Hasta luego, snorkel dude!

Caye Caulker Travel Blog

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Hasta luego, snorkel dude!

After four quiet days on Caye Caulker, Belize, running the same three main streets more times than a kindergartner can count; enjoying stew chicken, rice and beans, or lobster or snapper at a number of restaurants (the cheaper and superior eateries situated on the poorer backstreets); reverting to bad vacation habits and constructing meals of cakes alone, sampling plastic wrapped pieces of caramel and pineapple upside-down cake from every bikefront pastry-peddler; and reading through the oppressive afternoon heat, passing quiet nights on our hotel's pier with a few Belikin and a little mota, I was tanner and revitalized for travel.

Jackson, the displaced sea-creature that he is, decided around midnight our last prepaid night on Caye Caulker, a number of stiff rum and cokes deep, that he wanted to join a group of nice guys who surely comprise half the population of Isreal and two cute girls we'd met that afternoon for a three day, two night snorkling extravaganza departing the next morning. I, more terrestrially inclined, opted instead to depart Belize for Guatemala, having completed my beach-trip checklist that afternoon, finally wading into the water after four days within a stingray's leaping-kill-radius of the ocean.

We've temporarily parted ways, and I'm sure Jackson's enjoying himself as much as I am. I chicken-bused out of Belize, though not without another history lesson from Prince Charles, who likely can't afford a change of clothing because he invests all his damn money in advanced military homing devices and radar. I made it to Guatemala, running into our Asheville, NC biker buddies at the border, and again once my cabbie deposited me in Flores, Guatemala, a beautiful and tiny island sanctuary in the middle of one of Guatemala's many massive lakes. The ride to Flores was eventful, the driver deftly dodging kamikaze pigs scurrying from the roadside brush, skillfully navigating his Toyota Corolla around what Guatemaltecos consider potholes, and what Americans more accurately describe as meteoric impact craters.

Franklin dropped me off at hostel Los Amigos, which, for $40 Quetzales (less than US$6) per night, provides a dorm complete with two fans, private bath, and an queen bed to complement our bunk, which God might fill with supermodels were I not it signed possession of Barry's soul, my intentions devious. If only I'd made everyone in high school pay with their souls for the right to copy my homework...

Anyway, the hostel is fantastic. Lots of travelers, many personable, some attractive, with clean rooms, a huge library, affordable internet and drinks with a good restaurant to match: the best and cheapest hostel yet, in a city I'd heard was too expensive and hardly worth nothing more than being a base for day-trips to Tikal. Moreover, we're a few hundred feet from a basketball court, and the hostel provides free sports equipment. The town epitomizes safety, midnight walks through the streets without trepidation.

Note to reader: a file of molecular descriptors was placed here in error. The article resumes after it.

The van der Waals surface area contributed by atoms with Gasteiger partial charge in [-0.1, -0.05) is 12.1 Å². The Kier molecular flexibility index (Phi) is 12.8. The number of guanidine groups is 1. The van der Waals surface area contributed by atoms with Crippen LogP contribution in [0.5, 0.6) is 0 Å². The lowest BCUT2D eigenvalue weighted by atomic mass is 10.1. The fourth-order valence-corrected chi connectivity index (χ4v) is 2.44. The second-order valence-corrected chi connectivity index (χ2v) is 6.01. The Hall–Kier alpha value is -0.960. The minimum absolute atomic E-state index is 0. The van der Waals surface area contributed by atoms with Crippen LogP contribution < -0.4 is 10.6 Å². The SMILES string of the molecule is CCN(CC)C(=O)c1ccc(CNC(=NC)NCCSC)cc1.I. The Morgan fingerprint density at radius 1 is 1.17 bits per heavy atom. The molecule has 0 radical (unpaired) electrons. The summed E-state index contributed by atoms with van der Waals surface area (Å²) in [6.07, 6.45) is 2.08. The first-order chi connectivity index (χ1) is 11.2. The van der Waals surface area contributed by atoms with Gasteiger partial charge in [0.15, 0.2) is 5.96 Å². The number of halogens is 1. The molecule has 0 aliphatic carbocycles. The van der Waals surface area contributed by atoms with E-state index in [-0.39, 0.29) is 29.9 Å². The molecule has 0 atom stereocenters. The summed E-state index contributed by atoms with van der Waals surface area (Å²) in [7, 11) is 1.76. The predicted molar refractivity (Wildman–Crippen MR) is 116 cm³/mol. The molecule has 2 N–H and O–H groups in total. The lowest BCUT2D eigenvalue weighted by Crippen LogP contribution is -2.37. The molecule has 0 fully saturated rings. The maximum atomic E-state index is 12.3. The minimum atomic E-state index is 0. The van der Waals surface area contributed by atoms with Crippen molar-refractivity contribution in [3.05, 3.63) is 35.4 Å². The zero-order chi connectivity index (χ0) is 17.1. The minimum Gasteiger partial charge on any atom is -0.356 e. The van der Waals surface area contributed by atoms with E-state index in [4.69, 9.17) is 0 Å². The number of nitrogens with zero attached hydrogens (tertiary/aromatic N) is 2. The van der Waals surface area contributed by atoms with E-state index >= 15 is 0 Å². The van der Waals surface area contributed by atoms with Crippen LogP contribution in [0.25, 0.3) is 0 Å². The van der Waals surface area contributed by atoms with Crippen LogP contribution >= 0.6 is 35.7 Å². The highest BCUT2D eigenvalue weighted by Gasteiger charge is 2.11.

Running, I can circle the island in less than six minutes, but it's densely built. The main street encircles the island, both sides packed with restaurants, hotels, shops and houses, breaks between buildings only for narrow streets leading up to the zocalo and basketball court. There is obviously wealth here, with as many upscale restaurants as cheap eats, and flat-screen TVs visible inside well-kempt houses, and a rare sense of total security, different from neighboring Santa Elena, the gritty city a Barry Bond's steroid-blast across the bridge.

A few days alone is exactly what I needed. I'm forced to swallow my misanthropic posturing and practice my spanish (and negotiating an ice cream deal for three scoops in a cup, which doesn't exist on the menu, is quite entertaining for both sides). I made quick friends with my German roomate René (who accidentally coined my new favorite word, the child of meat and beef, "Meef"; "Doomfuck," also Renè's, is a close second), and two delightful Danish girls, Kit and Cristina. Our quartet ventured for drinks the past two nights, a classyish steak dinner last night as well, for which we were accompanied by two cool Dutch newcomers. The way we laugh, spectators must assume we're steeped in serious substances. Truthfully, we're four afficionados of absurdity, cracking up over lingual mistakes in foreign tongues [Kit: "See you tomorrow morning at 9pm"; "I was sick in Guatemala for 4 years (intending days)"; y "I just love papel (intending pastel!) de chocolate."], slang and obscene phrases from across the globe, the Dutch duck dance and grandpa's glass eye. "Keep it real, pop." Alas, Kit and Cristina split this morning for Rio Dulce, René will be heading out in the next few days, hopefully we'll all cross paths again. ¿Por qué no?

Youth Hostel Los Amigos now holds less amigos, but I'll wait in Isla de Flores, cheap lodging, eats and drinks with good changing company, locals quick with smiles and salutations, chasing hoops dreams overlooking a majestic lake until I hear from Jackson, hitting Tikal before moving on. Guatemala could be home for a while.
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Caye Caulker
photo by: vulindlela